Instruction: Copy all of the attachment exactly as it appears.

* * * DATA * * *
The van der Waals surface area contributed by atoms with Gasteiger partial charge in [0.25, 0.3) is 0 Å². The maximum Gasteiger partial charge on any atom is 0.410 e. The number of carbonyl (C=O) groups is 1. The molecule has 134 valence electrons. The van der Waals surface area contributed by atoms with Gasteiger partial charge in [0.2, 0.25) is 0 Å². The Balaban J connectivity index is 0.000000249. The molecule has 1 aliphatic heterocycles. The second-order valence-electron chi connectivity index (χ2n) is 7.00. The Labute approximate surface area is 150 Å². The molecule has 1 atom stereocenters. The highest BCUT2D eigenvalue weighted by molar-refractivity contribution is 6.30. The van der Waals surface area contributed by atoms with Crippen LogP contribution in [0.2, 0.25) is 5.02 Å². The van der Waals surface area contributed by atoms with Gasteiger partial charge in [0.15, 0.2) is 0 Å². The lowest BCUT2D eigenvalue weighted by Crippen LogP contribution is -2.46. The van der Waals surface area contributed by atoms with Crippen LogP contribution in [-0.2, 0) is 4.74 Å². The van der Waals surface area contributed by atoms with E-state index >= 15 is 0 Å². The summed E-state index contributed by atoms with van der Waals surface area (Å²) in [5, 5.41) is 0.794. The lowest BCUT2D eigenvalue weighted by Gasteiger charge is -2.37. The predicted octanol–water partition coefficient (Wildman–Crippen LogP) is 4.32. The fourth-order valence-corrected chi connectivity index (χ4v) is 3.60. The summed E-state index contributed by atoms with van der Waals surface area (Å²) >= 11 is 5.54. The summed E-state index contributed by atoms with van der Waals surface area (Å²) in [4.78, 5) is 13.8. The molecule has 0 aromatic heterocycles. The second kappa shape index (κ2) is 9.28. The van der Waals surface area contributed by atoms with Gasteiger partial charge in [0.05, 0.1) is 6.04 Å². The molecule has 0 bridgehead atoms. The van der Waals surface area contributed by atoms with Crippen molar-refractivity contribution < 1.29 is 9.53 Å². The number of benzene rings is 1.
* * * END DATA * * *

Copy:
The van der Waals surface area contributed by atoms with Gasteiger partial charge in [0.25, 0.3) is 0 Å². The maximum Gasteiger partial charge on any atom is 0.410 e. The number of carbonyl (C=O) groups is 1. The molecule has 134 valence electrons. The van der Waals surface area contributed by atoms with Gasteiger partial charge in [0.2, 0.25) is 0 Å². The Balaban J connectivity index is 0.000000249. The molecule has 1 aliphatic heterocycles. The second-order valence-electron chi connectivity index (χ2n) is 7.00. The Labute approximate surface area is 150 Å². The molecule has 1 atom stereocenters. The highest BCUT2D eigenvalue weighted by molar-refractivity contribution is 6.30. The van der Waals surface area contributed by atoms with Crippen LogP contribution in [0.2, 0.25) is 5.02 Å². The van der Waals surface area contributed by atoms with Gasteiger partial charge in [0.15, 0.2) is 0 Å². The lowest BCUT2D eigenvalue weighted by Crippen LogP contribution is -2.46. The van der Waals surface area contributed by atoms with Crippen LogP contribution in [-0.2, 0) is 4.74 Å². The van der Waals surface area contributed by atoms with E-state index >= 15 is 0 Å². The summed E-state index contributed by atoms with van der Waals surface area (Å²) in [5, 5.41) is 0.794. The lowest BCUT2D eigenvalue weighted by Gasteiger charge is -2.37. The predicted octanol–water partition coefficient (Wildman–Crippen LogP) is 4.32. The fourth-order valence-corrected chi connectivity index (χ4v) is 3.60. The summed E-state index contributed by atoms with van der Waals surface area (Å²) >= 11 is 5.54. The summed E-state index contributed by atoms with van der Waals surface area (Å²) in [4.78, 5) is 13.8. The molecule has 0 aromatic heterocycles. The second kappa shape index (κ2) is 9.28. The van der Waals surface area contributed by atoms with Gasteiger partial charge in [0.05, 0.1) is 6.04 Å². The molecule has 0 bridgehead atoms. The van der Waals surface area contributed by atoms with Crippen molar-refractivity contribution < 1.29 is 9.53 Å². The number of benzene rings is 1.